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It Could Happen Within Ten Years.
Northern Bluefin Tuna (Thunnys thunnus)
Image in public domain because it contains materials that originally came from NOAA.
Until the advent in the 1970s of the Japanese market for large bluefin tuna (Thunnus thynnus), bluefins were banned for human consumption in the United States and Canada because of high mercury levels in the flesh. The noble fish sold for ten or twenty cents a pound as of 1970, and were ground up for pet food. Many of these magnificent giants were simply tossed on the rubbish heap. In 1971 I used to see 1200-pounders brought in daily to the sport fishing dock in East Gloucester (MA). There they were weighed and photographed, then hauled to the dump.
In 1971 Japanese market demands for sashimi started driving prices steadily upward. Before long, bluefins were worth a fortune. Within ten years a big one fetched $10,000. People went crazy. It was like gold fever. And the scarcer tuna got, the higher prices went. By 1992 the Japanese were reportedly paying $55 a pound. It was said that a big fish in prime condition could fetch $50,000 right over the rail. In early 2001 a 400-pound bluefin netted the fisherman $64,000. $160 a pound! More recently, a restaurant in Japan paid $175,000 for one bluefin! Prices have since declined, but consumer demand is rising in Europe, China, Russia, and the United States. Unless drastic protective action is taken – and soon – the species faces extinction. And the only meaningful action is for people to stop eating sashimi. Why should anyone care whether we wipe out the bluefin tuna? They’re not cute and cuddly, like pandas. They’re not cute and bright, like dolphins. Or gentle giants, like whales. But they are one of the biggest, fastest, and most beautiful fish ever to grace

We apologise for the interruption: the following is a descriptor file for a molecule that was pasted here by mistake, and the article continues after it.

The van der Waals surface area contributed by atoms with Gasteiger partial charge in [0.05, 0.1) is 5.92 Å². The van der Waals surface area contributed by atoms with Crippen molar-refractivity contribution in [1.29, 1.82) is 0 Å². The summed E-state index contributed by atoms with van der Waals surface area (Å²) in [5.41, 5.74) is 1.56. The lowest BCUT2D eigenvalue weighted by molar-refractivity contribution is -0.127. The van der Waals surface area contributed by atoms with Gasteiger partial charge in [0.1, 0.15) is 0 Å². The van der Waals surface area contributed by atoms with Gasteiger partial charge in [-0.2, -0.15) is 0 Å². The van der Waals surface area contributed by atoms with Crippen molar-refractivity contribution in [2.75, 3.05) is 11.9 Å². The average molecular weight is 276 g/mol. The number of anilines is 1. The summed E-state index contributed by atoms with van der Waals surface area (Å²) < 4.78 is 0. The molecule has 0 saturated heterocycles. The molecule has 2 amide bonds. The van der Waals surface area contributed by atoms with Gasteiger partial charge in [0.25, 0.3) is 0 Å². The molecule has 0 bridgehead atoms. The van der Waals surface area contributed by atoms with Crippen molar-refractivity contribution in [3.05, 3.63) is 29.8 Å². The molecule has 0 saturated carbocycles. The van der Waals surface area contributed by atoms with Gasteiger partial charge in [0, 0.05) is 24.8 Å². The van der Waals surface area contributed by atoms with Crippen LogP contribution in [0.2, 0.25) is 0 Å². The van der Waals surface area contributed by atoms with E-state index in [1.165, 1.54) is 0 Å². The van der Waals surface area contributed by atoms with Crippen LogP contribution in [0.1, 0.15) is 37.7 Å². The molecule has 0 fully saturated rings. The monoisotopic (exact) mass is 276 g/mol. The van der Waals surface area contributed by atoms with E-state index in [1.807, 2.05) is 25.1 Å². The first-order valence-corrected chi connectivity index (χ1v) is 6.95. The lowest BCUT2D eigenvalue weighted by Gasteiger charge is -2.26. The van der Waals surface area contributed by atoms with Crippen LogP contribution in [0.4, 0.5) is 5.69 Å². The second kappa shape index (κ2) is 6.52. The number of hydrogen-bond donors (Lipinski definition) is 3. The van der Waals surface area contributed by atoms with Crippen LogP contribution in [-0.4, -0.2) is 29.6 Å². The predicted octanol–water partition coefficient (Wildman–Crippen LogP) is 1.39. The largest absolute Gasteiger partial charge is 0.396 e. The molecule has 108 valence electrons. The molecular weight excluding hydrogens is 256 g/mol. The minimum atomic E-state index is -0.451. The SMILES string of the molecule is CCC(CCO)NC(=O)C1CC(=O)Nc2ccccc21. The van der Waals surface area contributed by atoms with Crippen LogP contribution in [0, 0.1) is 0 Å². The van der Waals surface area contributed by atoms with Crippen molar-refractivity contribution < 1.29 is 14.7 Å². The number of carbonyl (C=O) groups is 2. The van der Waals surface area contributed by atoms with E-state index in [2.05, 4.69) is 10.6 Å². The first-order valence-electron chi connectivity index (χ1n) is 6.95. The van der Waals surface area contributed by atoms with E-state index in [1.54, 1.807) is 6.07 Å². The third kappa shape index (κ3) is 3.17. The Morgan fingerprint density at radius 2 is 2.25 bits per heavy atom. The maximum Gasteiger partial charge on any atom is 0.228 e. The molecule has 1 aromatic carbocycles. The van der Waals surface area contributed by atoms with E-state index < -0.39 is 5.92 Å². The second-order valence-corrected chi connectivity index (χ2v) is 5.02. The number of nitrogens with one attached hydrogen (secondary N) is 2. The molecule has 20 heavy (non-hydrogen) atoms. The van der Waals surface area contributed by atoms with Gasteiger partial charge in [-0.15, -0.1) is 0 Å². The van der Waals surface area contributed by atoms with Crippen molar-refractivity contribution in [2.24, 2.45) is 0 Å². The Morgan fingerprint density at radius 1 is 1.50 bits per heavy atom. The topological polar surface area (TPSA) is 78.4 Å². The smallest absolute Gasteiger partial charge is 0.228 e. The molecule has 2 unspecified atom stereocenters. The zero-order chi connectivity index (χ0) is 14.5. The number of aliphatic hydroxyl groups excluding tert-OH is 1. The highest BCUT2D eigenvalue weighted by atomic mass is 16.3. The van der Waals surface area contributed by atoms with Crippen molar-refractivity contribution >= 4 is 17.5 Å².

the oceans. They’re powerful swimmers, their bodies almost perfectly streamlined. And to minimize drag, they can retract their fins into slots. They’re calculated to reach sixty miles per hour. They’ve been clocked well into the fifties. “There is a series of photographs called ‘The Chase’ taken off Nomans Land Island, near Martha's Vineyard, in 1986. The photographs show a giant bluefin tuna, weighing over 900 pounds, leaping, missing, leaping again, and capturing an Atlantic bluefish about two feet long. The giant bluefin has all the design characteristics of a fighter jet: supremely tapered shape, short fins like abbreviated wings, extreme speed. Those photographs offer a rare glimpse into the true majesty of these creatures. That bluefin was about Photos by Paul Murray. Quoted text by Matt Rigney, Author, In Pursuit of Giants nine feet long, with a burst speed roughly ten times its body length--90 feet per second, or about 60 miles per hour, through water. Water is 780 times as dense as air. Thanks to its supreme physiology and immense strength, that 900-pound animal was able to fly through its liquid medium at highway speed with a self-generated equivalent of over 50 horsepower.” I wish I’d written that. Sounds like Rigney’s In Pursuit of Giants (Penguin 2011) deserves a read. I know what hard work it takes to write nature books. I’ve published two, A Dolphin Summer (Taplinger 1985) and Orcas of the Gulf (Sierra Club 1990). Great reviews. Out of print, but I’ve re-released Orcas through iUniverse and plan to do so with Dolphin. End of plug.